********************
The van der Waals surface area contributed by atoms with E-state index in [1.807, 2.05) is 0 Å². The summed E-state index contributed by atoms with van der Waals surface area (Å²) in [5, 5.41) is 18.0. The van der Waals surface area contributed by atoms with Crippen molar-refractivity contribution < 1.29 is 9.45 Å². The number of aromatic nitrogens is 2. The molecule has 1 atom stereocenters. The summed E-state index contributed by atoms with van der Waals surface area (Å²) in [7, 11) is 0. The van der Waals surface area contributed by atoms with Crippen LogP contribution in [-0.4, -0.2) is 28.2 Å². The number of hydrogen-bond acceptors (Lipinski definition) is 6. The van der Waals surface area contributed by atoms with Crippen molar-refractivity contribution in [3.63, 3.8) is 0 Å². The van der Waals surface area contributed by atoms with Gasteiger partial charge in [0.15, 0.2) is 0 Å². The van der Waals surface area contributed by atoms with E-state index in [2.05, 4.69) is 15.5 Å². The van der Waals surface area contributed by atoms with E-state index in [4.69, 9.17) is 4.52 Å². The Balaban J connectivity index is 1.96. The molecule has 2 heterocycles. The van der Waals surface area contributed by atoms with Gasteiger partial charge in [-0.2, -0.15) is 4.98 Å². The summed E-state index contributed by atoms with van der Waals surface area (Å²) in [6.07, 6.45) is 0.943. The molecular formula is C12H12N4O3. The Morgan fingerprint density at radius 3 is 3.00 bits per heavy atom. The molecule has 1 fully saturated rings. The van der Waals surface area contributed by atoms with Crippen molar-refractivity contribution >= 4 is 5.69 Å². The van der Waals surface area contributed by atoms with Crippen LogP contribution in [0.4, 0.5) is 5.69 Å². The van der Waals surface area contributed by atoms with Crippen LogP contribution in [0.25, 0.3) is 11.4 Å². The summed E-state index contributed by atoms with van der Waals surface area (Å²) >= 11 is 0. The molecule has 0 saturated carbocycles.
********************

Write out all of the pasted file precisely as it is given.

The van der Waals surface area contributed by atoms with E-state index in [1.807, 2.05) is 0 Å². The summed E-state index contributed by atoms with van der Waals surface area (Å²) in [5, 5.41) is 18.0. The van der Waals surface area contributed by atoms with Crippen molar-refractivity contribution < 1.29 is 9.45 Å². The number of aromatic nitrogens is 2. The molecule has 1 atom stereocenters. The summed E-state index contributed by atoms with van der Waals surface area (Å²) in [7, 11) is 0. The van der Waals surface area contributed by atoms with Crippen LogP contribution in [-0.4, -0.2) is 28.2 Å². The number of hydrogen-bond acceptors (Lipinski definition) is 6. The van der Waals surface area contributed by atoms with Crippen molar-refractivity contribution in [3.63, 3.8) is 0 Å². The van der Waals surface area contributed by atoms with Gasteiger partial charge in [0.15, 0.2) is 0 Å². The van der Waals surface area contributed by atoms with E-state index in [2.05, 4.69) is 15.5 Å². The van der Waals surface area contributed by atoms with E-state index in [4.69, 9.17) is 4.52 Å². The Balaban J connectivity index is 1.96. The molecule has 2 heterocycles. The van der Waals surface area contributed by atoms with Gasteiger partial charge in [-0.2, -0.15) is 4.98 Å². The summed E-state index contributed by atoms with van der Waals surface area (Å²) in [6.07, 6.45) is 0.943. The molecular formula is C12H12N4O3. The Morgan fingerprint density at radius 3 is 3.00 bits per heavy atom. The molecule has 1 fully saturated rings. The van der Waals surface area contributed by atoms with Crippen molar-refractivity contribution >= 4 is 5.69 Å². The van der Waals surface area contributed by atoms with Crippen LogP contribution in [0.4, 0.5) is 5.69 Å². The van der Waals surface area contributed by atoms with Crippen LogP contribution in [0.25, 0.3) is 11.4 Å². The summed E-state index contributed by atoms with van der Waals surface area (Å²) >= 11 is 0. The molecule has 0 saturated carbocycles.